Managing wheat blast in Bangladesh: identification and introgression of wheat blast resistance for rapid varietal development and dissemination

wheatblast affected wheat in a field
Project code
AUD 1,500,000
Research program manager
Dr Eric Huttner
Project leader
Pawan Kumar Singh
Commissioned organisation
International Maize and Wheat Improvement Center
NOV 2021
JUN 2026
Project status
Legally committed/Active
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This project aims to characterise novel sources of wheat blast resistance, identification, and molecular mapping of resistance loci/gene(s) and their introgression into varietal development pipelines for rapid dissemination of resistant varieties in Bangladesh.

Wheat blast (WB) is a devastating disease with limited control options and presents a global risk to wheat production. Caused by the fungus Magnaporthe oryzae, which also causes rice blast, a different pathotype (Triticum; MoT), is responsible for WB, as well as some other cereals including barley, durum, and triticale. WB is a relatively recent disease compared to rice blast. It was first identified in Parana State, Brazil in 1985 and soon spread to the main wheat growing regions in Brazil, Bolivia, Paraguay, and north-eastern wheat zone of Argentina. In South America WB represents the major biotic constraint to wheat production, affecting up to 3 million hectares. Yield losses are often significant and can lead to 100% crop loss when environmental conditions are conducive for disease epidemics.

Prediction models based on weather parameters have identified risk regions for WB epidemics in tropical and sub-tropical regions in India, Bangladesh, Pakistan, Ethiopia, China, USA, Australia. In February 2016, the first WB epidemic outside South America was recorded in Bangladesh. Immediate action was taken to characterize the Bangladeshi WB isolates, and the results confirmed its identity as MoT, exhibiting high genetic similarity to isolates from South America.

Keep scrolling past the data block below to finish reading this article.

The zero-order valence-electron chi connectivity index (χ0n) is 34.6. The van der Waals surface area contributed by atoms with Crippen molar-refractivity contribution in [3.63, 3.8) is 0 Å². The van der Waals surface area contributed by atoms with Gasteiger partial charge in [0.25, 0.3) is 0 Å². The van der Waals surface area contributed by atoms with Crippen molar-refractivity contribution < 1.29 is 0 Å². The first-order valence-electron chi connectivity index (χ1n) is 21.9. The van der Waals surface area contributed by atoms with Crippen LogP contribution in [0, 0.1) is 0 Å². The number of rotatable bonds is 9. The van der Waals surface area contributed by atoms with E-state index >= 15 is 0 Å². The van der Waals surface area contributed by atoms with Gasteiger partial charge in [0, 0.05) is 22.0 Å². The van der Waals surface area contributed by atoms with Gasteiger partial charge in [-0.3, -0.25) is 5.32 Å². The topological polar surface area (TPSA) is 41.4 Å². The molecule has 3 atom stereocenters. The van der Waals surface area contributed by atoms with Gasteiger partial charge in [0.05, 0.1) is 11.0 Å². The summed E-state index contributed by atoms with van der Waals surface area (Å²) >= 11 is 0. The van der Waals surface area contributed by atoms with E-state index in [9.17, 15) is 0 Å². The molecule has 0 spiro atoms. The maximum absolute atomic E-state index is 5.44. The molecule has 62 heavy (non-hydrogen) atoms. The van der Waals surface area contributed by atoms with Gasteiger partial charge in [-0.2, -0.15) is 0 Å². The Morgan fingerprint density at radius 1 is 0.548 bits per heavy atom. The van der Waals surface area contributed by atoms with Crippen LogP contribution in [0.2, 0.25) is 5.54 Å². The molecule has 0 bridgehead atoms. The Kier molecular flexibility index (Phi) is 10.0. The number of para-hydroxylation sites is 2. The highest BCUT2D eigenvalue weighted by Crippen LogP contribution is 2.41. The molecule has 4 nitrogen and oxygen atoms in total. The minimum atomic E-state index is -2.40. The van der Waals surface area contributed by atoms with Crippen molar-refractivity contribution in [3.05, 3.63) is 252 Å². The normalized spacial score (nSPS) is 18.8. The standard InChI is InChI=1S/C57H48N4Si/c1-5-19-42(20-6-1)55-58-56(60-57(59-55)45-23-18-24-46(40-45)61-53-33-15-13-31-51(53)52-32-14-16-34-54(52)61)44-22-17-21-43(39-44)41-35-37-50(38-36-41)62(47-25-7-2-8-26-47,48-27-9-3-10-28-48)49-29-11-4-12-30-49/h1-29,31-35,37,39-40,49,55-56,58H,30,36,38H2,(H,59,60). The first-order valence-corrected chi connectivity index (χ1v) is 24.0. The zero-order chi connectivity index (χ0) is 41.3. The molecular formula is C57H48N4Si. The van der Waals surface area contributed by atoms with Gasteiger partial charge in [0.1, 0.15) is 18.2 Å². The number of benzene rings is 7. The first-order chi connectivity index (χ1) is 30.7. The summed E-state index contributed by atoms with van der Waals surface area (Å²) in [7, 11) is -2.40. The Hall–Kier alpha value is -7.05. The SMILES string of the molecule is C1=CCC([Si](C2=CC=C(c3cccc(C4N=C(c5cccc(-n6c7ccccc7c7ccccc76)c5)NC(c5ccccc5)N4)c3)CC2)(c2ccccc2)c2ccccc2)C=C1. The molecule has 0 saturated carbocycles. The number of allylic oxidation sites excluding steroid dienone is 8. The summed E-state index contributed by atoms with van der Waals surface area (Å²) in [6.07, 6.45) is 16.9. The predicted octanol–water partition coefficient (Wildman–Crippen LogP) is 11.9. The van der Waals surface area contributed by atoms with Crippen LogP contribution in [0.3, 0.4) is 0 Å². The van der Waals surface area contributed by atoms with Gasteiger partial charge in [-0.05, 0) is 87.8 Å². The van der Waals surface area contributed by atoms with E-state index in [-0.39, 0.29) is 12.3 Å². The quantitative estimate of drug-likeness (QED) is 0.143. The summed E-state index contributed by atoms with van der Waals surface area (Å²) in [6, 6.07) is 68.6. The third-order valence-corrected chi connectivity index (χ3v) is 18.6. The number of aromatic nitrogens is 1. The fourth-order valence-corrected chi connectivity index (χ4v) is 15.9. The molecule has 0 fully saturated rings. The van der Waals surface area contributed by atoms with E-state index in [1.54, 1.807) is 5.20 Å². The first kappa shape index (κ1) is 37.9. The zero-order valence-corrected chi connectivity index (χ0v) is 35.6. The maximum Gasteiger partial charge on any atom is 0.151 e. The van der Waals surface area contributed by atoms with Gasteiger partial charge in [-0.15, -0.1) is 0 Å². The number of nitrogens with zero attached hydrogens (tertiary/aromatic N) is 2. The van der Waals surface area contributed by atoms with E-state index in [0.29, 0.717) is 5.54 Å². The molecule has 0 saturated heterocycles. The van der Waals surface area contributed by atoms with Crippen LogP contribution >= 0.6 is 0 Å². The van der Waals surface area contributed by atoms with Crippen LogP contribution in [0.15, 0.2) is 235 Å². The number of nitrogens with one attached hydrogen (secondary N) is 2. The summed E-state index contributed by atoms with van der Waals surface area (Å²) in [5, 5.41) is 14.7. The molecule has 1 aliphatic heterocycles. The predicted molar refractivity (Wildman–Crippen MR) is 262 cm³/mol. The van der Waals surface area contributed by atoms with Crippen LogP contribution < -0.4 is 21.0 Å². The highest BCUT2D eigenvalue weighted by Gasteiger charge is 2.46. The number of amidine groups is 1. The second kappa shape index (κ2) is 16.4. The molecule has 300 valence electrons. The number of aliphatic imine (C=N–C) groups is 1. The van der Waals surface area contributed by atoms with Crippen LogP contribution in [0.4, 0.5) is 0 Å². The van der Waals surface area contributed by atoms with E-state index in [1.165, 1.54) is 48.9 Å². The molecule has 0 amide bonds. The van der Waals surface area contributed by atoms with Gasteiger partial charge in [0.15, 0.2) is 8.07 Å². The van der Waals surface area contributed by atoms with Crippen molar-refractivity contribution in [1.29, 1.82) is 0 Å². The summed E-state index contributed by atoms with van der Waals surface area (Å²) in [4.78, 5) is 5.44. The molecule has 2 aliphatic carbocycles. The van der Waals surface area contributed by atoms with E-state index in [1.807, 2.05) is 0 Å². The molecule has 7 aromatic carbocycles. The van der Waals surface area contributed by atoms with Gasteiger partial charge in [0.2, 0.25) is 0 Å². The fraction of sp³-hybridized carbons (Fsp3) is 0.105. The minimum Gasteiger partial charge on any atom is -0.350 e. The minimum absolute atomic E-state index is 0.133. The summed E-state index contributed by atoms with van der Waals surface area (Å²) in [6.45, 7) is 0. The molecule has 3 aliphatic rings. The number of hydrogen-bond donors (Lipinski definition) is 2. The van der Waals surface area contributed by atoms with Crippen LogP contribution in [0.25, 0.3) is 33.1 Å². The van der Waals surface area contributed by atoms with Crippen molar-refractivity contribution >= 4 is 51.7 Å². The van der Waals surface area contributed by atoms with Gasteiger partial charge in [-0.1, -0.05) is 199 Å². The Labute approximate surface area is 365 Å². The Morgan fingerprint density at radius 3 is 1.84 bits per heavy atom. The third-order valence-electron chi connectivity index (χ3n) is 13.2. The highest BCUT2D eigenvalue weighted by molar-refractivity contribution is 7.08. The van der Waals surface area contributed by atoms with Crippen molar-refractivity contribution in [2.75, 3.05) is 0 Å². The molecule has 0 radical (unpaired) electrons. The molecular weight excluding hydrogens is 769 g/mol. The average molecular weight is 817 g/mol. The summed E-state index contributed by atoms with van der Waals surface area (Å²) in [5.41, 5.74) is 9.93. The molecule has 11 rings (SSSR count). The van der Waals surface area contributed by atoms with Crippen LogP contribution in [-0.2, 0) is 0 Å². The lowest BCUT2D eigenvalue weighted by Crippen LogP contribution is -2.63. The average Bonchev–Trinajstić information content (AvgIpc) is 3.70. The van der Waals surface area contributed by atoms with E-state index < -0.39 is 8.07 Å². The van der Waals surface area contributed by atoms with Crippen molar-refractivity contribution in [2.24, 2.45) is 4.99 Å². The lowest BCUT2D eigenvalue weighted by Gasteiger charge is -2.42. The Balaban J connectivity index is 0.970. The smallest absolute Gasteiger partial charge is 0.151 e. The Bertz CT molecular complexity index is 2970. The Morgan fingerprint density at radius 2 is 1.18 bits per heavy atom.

The introduction of WB into Bangladesh has caused great concern for food security in the South Asia region, home to 300 million undernourished people and whose inhabitants consume over 100 million tons of wheat each year. The 2016 WB outbreak in Bangladesh motivated the initiation of a series of projects to identify genetic resistance. Despite the significant progress made, it has been found that almost all the resistant lines identified in the Precision Phenotyping Platforms (PPPs) contain the same resistance gene, located on a piece of genome known as the 2NS/2AS translocation.

Immediately after the 2016 WB outbreak in Bangladesh, Government of Bangladesh, CIMMYT and FAO took prompt action and led to the formation of an emergency task force led by Prof. Dr. M.B. Meah, BAU, to develop immediate and short-term recommendations for the Ministry of Agriculture to mitigate WB disease in Bangladesh.

Expected project outcomes

  • Validating the effects of genes Rmg1, Rmg8 and RmgGR119, in field experiments.
  • Identifying novel WB resistant sources and generating the corresponding genetic materials for investigating the resistance QTL/genes.